# Thread: I challenge the student of mathematics

1. ## I challenge the student of mathematics

I challenge the student of mathematics

It appears to me that most people look on math as something with supernatural qualities. I challenge the student of math to develop and post short essays on Internet discussion forums about those fundamental aspects of math that you think people can and should comprehend.

What follows is something that I have posted regarding my idea of what ordinary citizens should know abut this very fundamental domain of knowledge.

Arithmetic is object collection

It is a hypothesis of SGCS (Second Generation Cognitive Science) that the sensorimotor activity of collecting objects by a child constitute a conceptual metaphor at the neural level leading to a primary metaphor that ‘arithmetic is object collection’. The arithmetic teacher attempting to teach the child at a later time depends upon this already accumulated knowledge. Of course, all of this is known to the child without the symbolization or the conscious awareness of the child.

The pile of objects became ‘bigger’ when the child added more objects and became ‘smaller’ when objects were removed. The child easily recognizes while being taught arithmetic that 5 is bigger than 3 and 3 is littler than 7. The child knows many entailments, many ‘truths’, resulting from playing with objects. The teacher has little difficulty convincing the child that two collections A and B are increased when another collection C is added, or that if A is bigger than B then A+C is bigger than B+C.

At birth an infant has a minimal innate arithmetic ability. This ability to add and subtract small numbers is called subitizing. (I am speaking of a cardinal number—a number that specifies how many objects there are in a collection, don’t confuse this with numeral—a symbol). Many animals display this subitizing ability.

In addition to subitizing the child, while playing with objects, develops other cognitive capacities such as grouping, ordering, pairing, memory, exhaustion-detection, cardinal-number assignment, and independent order.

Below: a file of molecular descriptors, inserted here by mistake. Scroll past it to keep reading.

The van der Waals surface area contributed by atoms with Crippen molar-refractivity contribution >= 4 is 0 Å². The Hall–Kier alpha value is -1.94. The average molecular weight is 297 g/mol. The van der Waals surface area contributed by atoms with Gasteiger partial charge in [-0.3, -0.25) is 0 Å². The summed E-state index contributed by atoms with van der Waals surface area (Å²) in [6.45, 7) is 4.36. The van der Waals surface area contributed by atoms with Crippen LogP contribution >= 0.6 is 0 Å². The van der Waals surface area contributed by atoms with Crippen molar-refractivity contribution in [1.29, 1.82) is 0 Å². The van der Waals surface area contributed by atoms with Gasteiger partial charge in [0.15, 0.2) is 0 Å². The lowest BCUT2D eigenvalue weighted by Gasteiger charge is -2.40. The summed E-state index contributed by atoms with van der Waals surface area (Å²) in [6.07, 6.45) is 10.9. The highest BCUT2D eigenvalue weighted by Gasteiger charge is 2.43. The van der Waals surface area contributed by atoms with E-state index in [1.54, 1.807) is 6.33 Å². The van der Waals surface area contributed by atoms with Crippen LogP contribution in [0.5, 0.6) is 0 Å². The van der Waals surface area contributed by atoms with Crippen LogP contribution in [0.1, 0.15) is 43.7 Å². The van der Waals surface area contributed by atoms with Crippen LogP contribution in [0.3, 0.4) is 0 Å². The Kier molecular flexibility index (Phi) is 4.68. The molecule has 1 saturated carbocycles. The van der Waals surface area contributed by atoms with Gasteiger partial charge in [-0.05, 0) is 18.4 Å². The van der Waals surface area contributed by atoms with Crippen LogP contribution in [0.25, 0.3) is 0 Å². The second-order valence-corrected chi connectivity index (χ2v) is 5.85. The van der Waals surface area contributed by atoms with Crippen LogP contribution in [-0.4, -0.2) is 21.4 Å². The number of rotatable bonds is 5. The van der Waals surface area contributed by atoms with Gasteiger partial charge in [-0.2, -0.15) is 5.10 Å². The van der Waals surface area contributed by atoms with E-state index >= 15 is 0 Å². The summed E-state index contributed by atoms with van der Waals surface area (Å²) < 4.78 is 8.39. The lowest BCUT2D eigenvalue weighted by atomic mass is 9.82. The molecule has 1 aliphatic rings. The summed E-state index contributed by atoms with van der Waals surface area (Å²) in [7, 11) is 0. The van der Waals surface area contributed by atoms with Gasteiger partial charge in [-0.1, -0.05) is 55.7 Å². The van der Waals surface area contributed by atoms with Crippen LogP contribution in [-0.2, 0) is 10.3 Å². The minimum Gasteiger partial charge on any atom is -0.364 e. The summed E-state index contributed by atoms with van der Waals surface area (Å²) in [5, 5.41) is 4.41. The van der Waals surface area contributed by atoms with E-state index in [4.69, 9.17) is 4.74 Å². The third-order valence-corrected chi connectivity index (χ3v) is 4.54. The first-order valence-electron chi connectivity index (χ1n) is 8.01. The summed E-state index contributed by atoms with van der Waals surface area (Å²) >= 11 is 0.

Subitizing ability is limited to quantities 1 to 4. As a child grows s/he learns to count beyond 4 objects. This capacity is dependent upon 1) Combinatorial-grouping—a cognitive mechanism that allows you to put together perceived or imagined groups to form larger groups. 2) Symbolizing capacity—capacity to associate physical symbols or words with numbers (quantities).

“Metaphorizing capacity: You need to be able to conceptualize cardinal numbers and arithmetic operations in terms of your experience of various kinds—experiences with groups of objects, with the part-whole structure of objects, with distances, with movement and location, and so on.”

“Conceptual-blending capacity. You need to be able to form correspondences across conceptual domains (e.g., combining subitizing with counting) and put together different conceptual metaphors to form complex metaphors.”

Primary metaphors function somewhat like atoms that can be joined into molecules and these into a compound neural network. On the back cover of “Where Mathematics Comes From” is written “In this acclaimed study of cognitive science of mathematical ideas, renowned linguist George Lakoff pairs with psychologist Rafael Nunez to offer a new understanding of how we conceive and understand mathematical concepts.”

“Abstract ideas, for the most part, arise via conceptual metaphor—a cognitive mechanism that derives abstract thinking from the way we function in the everyday physical world. Conceptual metaphor plays a central and defining role in the formation of mathematical ideas within the cognitive unconscious—from arithmetic and algebra to sets and logic to infinity in all of its forms. The brains mathematics is mathematics, the only mathematics we know or can know.”

We are acculturated to recognize that a useful life is a life with purpose. The complex metaphor ‘A Purposeful Life Is a Journey’ is constructed from primary metaphors: ‘purpose is destination’ and ‘action is motion’; and a cultural belief that ‘people should have a purpose’.

A Purposeful Life Is A Journey Metaphor
A purposeful life is a journey.
A person living a life is a traveler.
Life goals are destinations
A life plan is an itinerary.

This metaphor has strong influence on how we conduct our lives. This influence arises from the complex metaphor’s entailments: A journey, with its accompanying complications, requires planning, and the necessary means.

Primary metaphors ‘ground’ concepts to sensorimotor experience. Is this grounding lost in a complex metaphor? ‘Not by the hair of your chiney-chin-chin’. Complex metaphors are composed of primary metaphors and the whole is grounded by its parts. “The grounding of A Purposeful Life Is A Journey is given by individual groundings of each component primary metaphor.”

The ideas for this post come from Philosophy in the Flesh. The quotes are from Where Mathematics Comes From by Lakoff and Nunez

2. Originally Posted by coberst
The ideas for this post come from Philosophy in the Flesh. The quotes are from Where Mathematics Comes From by Lakoff and Nunez
These are good books. Readable philosophy. That rare thing! I also agree with the non-Platonic stance they are taking. They need some perseverance, though. As they are trying to lay the foundations of "embodied" philosophy there is quite a lot of nitty-gritty cognitive detail. But, as I say, they are, at least, readable. Where Mathematics Comes From by Lakoff and Nunez can be read "standalone" without ploughing through Philosophy in the Flesh. There's a lot of repetiotion between the two, so pick the one of most direct interest to read.